David Bowie Marks His Return With The Next Day

Categories: Album Reviews
From the album's title, The Next Day, to the (mostly) straight-forward nature of the 14 tracks that compose it, David Bowie's new album declares itself a reboot. The songs shine with ferocious life, even if they follow a simpler structure than one would expect from Bowie. Guitars by Earl Slick and Gerry Leonard strum out catchy hooks and veer off into brief solos that never overtake but merely punctuate the main attraction: the sound of Bowie's voice. Even the quieter songs on The Next Day have power and drive and truly show a man revitalized, indulging in his craft.

MIA for ten years, Bowie was written off by many as having gone underground and into quiet retirement to raise a daughter with his supermodel wife, Iman, in New York City. Meanwhile, vital peers and former collaborators like Brian Eno, Robert Fripp, and Iggy Pop kept churning out work and evolving, but where was the beloved chameleon of rock? Of course, Bowie could not stand by and not take part.

The new album bursts open with the smack of a drum and a couple of rollicking electric guitars. After the whine and screech of one guitar, Bowie sings unaffectedly and with that distinctive tenor: "Look into my eyes." Anyone familiar with Bowie's multicolored eyes knows the sly invitation makes for a brilliant first line to announce his return in a decade. To those who feared Bowie retired after his near-death experience onstage, which required emergency heart surgery, the song explodes further during a chorus where Bowie snarls, "Here I am, not quite dying/My body left to rot in a hollow tree/Its branches throwing shadows on the gallows for me/And the next day, and the next day."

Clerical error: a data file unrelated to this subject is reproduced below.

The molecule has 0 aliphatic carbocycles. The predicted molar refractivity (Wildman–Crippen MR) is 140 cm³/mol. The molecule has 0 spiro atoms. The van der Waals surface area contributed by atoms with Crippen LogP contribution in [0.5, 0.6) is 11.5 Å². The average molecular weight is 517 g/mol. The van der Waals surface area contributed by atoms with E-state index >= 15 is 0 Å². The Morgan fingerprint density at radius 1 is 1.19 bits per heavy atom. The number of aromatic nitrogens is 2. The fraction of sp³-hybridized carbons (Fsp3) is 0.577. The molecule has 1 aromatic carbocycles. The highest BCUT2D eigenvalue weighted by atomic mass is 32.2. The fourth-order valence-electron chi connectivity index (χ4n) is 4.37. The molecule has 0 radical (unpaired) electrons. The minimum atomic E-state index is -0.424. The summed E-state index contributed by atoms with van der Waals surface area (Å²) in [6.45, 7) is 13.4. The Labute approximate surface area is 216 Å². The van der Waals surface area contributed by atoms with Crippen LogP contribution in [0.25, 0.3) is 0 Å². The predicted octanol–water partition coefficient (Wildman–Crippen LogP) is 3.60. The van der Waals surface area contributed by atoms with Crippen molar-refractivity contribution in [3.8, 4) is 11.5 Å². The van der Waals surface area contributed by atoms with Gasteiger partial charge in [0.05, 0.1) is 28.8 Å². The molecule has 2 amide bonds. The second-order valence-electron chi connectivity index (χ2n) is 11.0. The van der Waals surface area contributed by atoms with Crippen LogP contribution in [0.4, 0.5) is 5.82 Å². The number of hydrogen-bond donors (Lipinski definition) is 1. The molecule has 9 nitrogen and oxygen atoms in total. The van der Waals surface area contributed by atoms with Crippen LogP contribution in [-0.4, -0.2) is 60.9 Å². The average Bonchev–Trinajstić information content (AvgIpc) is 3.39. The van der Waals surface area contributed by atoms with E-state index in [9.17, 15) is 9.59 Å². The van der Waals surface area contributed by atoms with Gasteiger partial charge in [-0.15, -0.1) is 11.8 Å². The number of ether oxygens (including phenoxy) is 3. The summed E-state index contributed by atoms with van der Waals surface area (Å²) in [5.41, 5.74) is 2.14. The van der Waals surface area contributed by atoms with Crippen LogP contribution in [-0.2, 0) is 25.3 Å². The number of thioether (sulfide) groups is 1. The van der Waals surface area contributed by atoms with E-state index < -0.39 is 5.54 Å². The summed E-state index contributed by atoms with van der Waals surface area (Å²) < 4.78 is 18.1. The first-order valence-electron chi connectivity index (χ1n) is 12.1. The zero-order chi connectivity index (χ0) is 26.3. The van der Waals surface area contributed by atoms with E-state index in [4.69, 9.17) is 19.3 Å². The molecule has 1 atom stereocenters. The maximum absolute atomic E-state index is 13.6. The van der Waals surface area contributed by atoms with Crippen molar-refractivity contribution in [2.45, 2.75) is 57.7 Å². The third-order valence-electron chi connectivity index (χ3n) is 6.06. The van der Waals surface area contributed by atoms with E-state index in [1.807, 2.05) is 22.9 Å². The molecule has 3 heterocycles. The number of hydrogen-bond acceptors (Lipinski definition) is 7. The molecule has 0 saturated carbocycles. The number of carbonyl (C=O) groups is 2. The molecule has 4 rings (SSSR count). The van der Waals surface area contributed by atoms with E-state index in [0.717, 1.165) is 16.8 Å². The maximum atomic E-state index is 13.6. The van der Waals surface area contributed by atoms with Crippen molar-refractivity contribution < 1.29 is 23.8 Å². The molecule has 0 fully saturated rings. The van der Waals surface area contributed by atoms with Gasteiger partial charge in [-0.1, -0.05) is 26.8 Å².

From the repurposed Heroes album cover to statements in the opening song as noted above, Bowie makes sure this is not just a return from a long hiatus but a resurrection of sorts. I have not noticed so many verse-chorus-verse moments with brief pauses for guitar solos on a single Bowie album since 1972's The Rise and Fall of Ziggy Stardust and the Spiders From Mars. Bowie knows this. "You Feel So Lonely You Could Die" features several guitar parts and a soaring string section and a martial drumbeat that slyly becomes the intro to Ziggy's opening track, "Five Years."

"Valentine's Day" could have been one of the bright songs Bowie composed in his mod-influenced era when he began singing in London mod groups in the mid-1960s. Slick, a Bowie collaborator since 1974's Diamond Dogs, gives "Valentine's Day" an active lead guitar that weaves through its verse-chorus-verse structure with no shame. Bowie is not as interested in trying to reinvent himself with these songs as much as indulge in his craft of traditional pop rock. Besides some string arrangements and a baritone sax, the main instruments on The Next Day are guitars, bass, and drums.

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